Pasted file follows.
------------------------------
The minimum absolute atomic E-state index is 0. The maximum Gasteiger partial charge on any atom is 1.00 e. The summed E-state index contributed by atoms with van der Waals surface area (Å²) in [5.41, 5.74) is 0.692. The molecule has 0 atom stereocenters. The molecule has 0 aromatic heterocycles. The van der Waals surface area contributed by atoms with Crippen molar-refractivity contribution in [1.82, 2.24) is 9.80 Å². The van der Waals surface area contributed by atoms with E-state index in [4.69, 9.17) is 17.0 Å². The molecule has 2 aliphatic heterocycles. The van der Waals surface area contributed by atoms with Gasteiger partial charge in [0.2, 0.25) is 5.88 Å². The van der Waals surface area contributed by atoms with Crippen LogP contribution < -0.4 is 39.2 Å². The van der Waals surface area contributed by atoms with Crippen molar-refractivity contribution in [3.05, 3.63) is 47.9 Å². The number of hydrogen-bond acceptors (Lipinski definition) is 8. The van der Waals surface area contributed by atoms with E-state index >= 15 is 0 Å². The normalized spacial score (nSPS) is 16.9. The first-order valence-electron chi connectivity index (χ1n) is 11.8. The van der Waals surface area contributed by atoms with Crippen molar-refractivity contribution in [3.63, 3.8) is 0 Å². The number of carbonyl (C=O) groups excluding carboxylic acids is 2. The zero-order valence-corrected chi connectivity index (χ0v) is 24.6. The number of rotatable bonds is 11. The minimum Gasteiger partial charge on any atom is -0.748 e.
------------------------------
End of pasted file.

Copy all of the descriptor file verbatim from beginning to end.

The minimum absolute atomic E-state index is 0. The maximum Gasteiger partial charge on any atom is 1.00 e. The summed E-state index contributed by atoms with van der Waals surface area (Å²) in [5.41, 5.74) is 0.692. The molecule has 0 atom stereocenters. The molecule has 0 aromatic heterocycles. The van der Waals surface area contributed by atoms with Crippen molar-refractivity contribution in [1.82, 2.24) is 9.80 Å². The van der Waals surface area contributed by atoms with E-state index in [4.69, 9.17) is 17.0 Å². The molecule has 2 aliphatic heterocycles. The van der Waals surface area contributed by atoms with Gasteiger partial charge in [0.2, 0.25) is 5.88 Å². The van der Waals surface area contributed by atoms with Crippen LogP contribution < -0.4 is 39.2 Å². The van der Waals surface area contributed by atoms with Crippen molar-refractivity contribution in [3.05, 3.63) is 47.9 Å². The number of hydrogen-bond acceptors (Lipinski definition) is 8. The van der Waals surface area contributed by atoms with E-state index >= 15 is 0 Å². The normalized spacial score (nSPS) is 16.9. The first-order valence-electron chi connectivity index (χ1n) is 11.8. The van der Waals surface area contributed by atoms with Crippen molar-refractivity contribution in [3.63, 3.8) is 0 Å². The number of carbonyl (C=O) groups excluding carboxylic acids is 2. The zero-order valence-corrected chi connectivity index (χ0v) is 24.6. The number of rotatable bonds is 11. The minimum Gasteiger partial charge on any atom is -0.748 e.